- The Washington Times - Monday, December 29, 2003

Abortion and the mother’s health

Maggie Gallagher, in “The campaign against children” (Sunday, Commentary) cited the deception of the Center forReproductiveRights (CRR).ShequotedRep. Christopher Smith, New Jersey Republican, who called the CRR “A Trojan Horse of deceit,” demonstrating “how abortion promotion groups are planning to push abortion here and abroad, not by direct argument, but by twisting words and definition.”

While abortion promoters are deceitfully campaigning against children, they also are campaigning against women, as evidenced in Minnesota, where the U.S. Health and Human Services Department developed a pamphlet for the state listing problems with abortion. The pamphlet includes the statement, “Some studies suggest that abortion increases the risk of breast cancer, while other studies suggest no increased risk.”

The Minneapolis Star Tribune quoted the head of the Minnesota Medical Association as saying, “Research overwhelmingly shows there is no link between abortion and breast cancer,” and the legislative director of the Minnesota American College of Obstetricians and Gynecologists, who said the pamphlet “is deliberately deceptive … with the goal of frightening the patient.”

However, through 1997,16 studies showed an increased risk of breast cancer from abortion and only one did not, disproving the physicians’ statements cited in the Star Tribune.

Abortion promoters continually demonstrate their disdain for the preborn and their mothers.

CAROLYN NAUGHTON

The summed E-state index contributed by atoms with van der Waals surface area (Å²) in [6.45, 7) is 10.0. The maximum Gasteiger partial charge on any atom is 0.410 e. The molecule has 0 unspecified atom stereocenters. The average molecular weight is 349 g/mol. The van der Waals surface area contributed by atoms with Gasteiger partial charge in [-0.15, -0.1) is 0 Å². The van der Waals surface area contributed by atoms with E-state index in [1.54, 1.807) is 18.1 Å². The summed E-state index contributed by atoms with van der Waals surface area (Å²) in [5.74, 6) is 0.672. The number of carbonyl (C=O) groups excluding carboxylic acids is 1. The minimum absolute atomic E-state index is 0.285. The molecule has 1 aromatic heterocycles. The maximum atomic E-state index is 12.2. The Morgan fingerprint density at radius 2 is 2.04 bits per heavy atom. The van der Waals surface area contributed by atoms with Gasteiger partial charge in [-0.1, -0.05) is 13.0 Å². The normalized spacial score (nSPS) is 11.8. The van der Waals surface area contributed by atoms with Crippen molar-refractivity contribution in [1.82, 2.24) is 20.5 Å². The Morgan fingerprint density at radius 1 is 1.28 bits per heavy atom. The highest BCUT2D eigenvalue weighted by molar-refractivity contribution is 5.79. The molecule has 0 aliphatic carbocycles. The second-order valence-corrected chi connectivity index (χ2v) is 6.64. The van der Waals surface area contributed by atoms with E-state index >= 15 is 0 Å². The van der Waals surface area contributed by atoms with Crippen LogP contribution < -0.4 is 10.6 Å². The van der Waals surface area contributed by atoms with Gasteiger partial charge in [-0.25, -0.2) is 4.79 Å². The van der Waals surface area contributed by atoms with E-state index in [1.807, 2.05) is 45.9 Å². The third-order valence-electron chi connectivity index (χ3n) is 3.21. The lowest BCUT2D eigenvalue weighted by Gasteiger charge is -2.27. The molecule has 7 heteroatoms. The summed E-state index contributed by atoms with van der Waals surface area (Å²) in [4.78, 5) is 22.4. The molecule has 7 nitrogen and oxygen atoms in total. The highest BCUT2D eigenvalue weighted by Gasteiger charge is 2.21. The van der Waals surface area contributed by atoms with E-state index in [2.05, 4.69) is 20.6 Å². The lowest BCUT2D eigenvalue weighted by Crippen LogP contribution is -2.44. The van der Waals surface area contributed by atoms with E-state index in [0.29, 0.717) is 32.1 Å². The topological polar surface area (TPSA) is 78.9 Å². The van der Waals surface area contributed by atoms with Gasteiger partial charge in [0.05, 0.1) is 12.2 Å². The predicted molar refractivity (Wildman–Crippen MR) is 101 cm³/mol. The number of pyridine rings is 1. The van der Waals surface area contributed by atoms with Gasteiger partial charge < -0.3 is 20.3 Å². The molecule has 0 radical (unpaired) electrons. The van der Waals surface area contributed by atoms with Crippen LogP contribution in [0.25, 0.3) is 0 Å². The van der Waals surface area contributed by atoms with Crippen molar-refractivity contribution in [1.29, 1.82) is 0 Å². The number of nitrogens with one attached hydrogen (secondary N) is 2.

Silver Spring

Barriers in Bethlehem

Thank you for publishing “Barrier haunts holiday in Bethlehem” (Page 1, Thursday), concerning Israel’s wall of hate in the Holy Land.

If only all people were free to live and love and lead decent lives throughout the Holy Land.

If only all people were treated as equals with equal rights and equal freedoms.

If only Israel would embrace real democracy and real justice, rather than persecuting and imprisoning the native non-Jewish population.

We should be shocked and ashamed because our blind political support and generous contributions to Israel’s war coffers have enabled it to wander further and further away from fair and just laws.

Toxic thoughts, words and deeds are poisoning Israel from within. Bethlehem is not suffering because of the intifada. Bethlehem is being destroyed because Israel has no respect for moral and international law.

ANNE SELDEN ANNAB

Mechanicsburg, Pa.

The Catholic Church’s tradition

When you write about electing a new pope, and cite cardinals as being left vs. right or liberal vs. moderate versus conservative, you are confusing the issues (Editorial, “Electing the next pope,” Dec. 23). When it comes to defining sexual morality, the Catholic Church has not varied its doctrine for 2,000 years. There is never any wiggle room. Sexual acts outside of traditional marriage are gravely wrong, whether done by heterosexuals or homosexuals.